Gunman's Walk (1958) starring Van Heflin, Tab Hunter, Kathryn Grant, James Darren, Mickey Shaughnessy, Robert F. Simon, Edward Platt directed by Phil Karlson Movie Review

Gunman's Walk (1958)   4/54/54/54/54/5

Tab Hunter as Ed Hackett in Gunman's Walk (1958)

Hunter on the Gunman's Walk

If you are new to the western genre and just got use to the fact that many 50s westerns were little more than quickly produced tales because the public love a hero on a horse I urge you to watch "Gunman's Walk". It may not look like the most spectacular of westerns and the storyline of two rival brothers doesn't do it justice because in reality this is less to do with rival brothers than one brother who is tired of living in the shadow of their father. And it is a stunning performance from Tab Hunter as the angry brother whose constant battle to be the best and better than everyone especially his father is what makes it so good, seething, jealous, and frustrated this is a character who you feel the hatred lying inside. That isn't to say the rest of the movie and performance are poor, far from it but Tab Hunter embodies everything about a son tired of living in his father's shadow.

Ed (Tab Hunter - The Burning Hills) and Davy Hackett (James Darren) are brothers who have been raised to be cowboys by their father Lee Hackett (Van Heflin - Shane) who having established himself in the days where gun law ruled raised them in the same way. But for Ed that is a problem as Lee is a larger than life character who everyone knows and respects meaning that he is always in his father's shadow no matter how hard he tries to prove himself. Totally opposite is Davy who is much gentler and has feelings for Clee (Kathryn Grant - Anatomy of a Murder), a half breed. When Ed kills Clee's brother whilst rounding up horses things explode as Ed becomes more determined than ever to eclipse his father.

James Darren and Kathryn Grant in Gunman's Walk (1958)

Now when "Gunman's Walk" starts it does not bode well because the opening music and song mixes in with Ed and Brother Davy on their horses with one of them whistling the tune. It is a touch corny and it does initially feel like just another western. But then we get to understand something very quickly and that is Ed acting the big I am, a total alpha male who hates being beaten. And after we quickly learn this as he tries to chat up Clee in a very dominant way it is compounded to how he acts around his father back at the ranch, seething at being rebuked by his father and trying to outshine him when it comes to gun skills.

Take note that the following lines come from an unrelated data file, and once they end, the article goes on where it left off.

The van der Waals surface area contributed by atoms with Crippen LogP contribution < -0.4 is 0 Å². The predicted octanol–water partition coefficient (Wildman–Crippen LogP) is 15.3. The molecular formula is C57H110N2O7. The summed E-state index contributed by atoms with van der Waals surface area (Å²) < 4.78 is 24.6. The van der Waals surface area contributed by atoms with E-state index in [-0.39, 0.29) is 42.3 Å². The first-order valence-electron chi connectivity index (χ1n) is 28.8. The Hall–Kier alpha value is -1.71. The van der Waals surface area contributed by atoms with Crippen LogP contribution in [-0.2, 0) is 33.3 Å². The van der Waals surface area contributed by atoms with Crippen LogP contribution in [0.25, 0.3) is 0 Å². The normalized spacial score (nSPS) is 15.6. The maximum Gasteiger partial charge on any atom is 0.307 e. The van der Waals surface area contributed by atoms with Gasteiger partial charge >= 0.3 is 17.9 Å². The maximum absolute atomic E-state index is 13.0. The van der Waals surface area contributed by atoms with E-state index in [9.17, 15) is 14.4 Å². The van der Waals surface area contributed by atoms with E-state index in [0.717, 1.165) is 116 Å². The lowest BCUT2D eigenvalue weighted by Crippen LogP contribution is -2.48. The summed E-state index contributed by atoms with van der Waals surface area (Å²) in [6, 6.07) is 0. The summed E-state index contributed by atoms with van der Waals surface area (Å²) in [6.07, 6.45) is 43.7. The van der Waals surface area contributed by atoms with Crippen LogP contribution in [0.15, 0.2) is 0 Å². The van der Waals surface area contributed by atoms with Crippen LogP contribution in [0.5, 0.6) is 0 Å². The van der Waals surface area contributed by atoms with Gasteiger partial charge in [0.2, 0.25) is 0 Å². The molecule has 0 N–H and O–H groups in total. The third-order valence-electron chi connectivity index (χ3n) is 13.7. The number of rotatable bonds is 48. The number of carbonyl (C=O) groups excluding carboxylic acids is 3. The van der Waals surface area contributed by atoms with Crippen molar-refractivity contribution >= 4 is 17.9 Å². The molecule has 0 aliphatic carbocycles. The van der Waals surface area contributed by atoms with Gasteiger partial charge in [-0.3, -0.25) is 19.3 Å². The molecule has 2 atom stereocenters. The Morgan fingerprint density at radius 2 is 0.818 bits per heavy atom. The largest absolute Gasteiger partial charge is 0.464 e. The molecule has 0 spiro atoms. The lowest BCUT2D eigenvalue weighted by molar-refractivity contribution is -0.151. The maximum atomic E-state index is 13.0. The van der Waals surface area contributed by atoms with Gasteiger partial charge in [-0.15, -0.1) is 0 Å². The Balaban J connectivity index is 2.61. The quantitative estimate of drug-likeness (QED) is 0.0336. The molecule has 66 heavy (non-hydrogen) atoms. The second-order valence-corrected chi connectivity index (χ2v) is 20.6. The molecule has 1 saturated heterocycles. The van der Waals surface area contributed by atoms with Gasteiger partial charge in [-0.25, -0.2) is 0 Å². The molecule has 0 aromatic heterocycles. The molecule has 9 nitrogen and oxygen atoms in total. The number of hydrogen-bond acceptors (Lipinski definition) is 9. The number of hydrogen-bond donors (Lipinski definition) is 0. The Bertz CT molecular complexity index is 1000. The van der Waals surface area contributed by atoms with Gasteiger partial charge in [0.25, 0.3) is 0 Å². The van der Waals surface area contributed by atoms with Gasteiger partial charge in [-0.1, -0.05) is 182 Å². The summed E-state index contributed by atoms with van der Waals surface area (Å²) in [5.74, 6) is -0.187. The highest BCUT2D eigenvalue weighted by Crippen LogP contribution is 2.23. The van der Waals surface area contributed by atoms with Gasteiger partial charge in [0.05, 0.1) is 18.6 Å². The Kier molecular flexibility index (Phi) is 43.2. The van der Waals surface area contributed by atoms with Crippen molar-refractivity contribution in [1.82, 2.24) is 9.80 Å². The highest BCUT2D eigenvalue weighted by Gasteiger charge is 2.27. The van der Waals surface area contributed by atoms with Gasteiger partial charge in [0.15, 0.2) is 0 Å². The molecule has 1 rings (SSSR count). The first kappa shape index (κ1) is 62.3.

It is very much Ed's character who remains the focus of the story as an incident whilst out rounding up horses leads to trouble in the town of Jackson and leads to Ed once again feeling like he is in the shadow of his father unable to eclipse him. I won't go into detail other than to say that whilst his father Lee is protective of Ed because he acts more like him than his youngest son Davy, Lee does learn that the anger in Ed is dangerous. But there are other stories which interweave with this because there is Davy, being of a more gentle nature being a bit of a disappointment to his father especially when Davy announces he plans to marry Clee a half-breed. These sub stories which also include murder, treachery and purgery combine to create a nice story which is fascinating because of the way Ed becomes increasingly dangerous and conceited.

In fairness the storyline is not the only good thing about "Gunman's Walk" and director Phil Karlson delivers a very good western. There is a really wonderful pace to the movie which never once feels like it is jarring with itself. And he creates a real sense of tension as Ed's anger builds with a great scene in the saloon when he is confronted first by the Sheriff and then Lee.

But whilst "Gunman's Walk" features good performances from Van Heflin and James Darren as Lee and Davy Hackett as well as Kathryn Grant who makes a change from Natalie Wood when it comes to playing half breed Clee it is Tab Hunter who delivers the most impact. Right from the start you can sense that Ed is a young man who constantly feels like he has to prove himself the best and when his father talks down to him you can sense that anger building up in him. And you watch Hunter lift the intensity of this as he becomes increasingly angry and dangerous but cold with it which makes the saloon face off such a marvellous scene.

What this all boils down to is that "Gunman's Walk" may have the initial look of being just another 50s western but it isn't. It is a decent storyline directed by someone who was trying to make a good movie rather than knock one out and feature a great performance from Tab Hunter which is full of intensity making it a 50s western which deserves to be better known.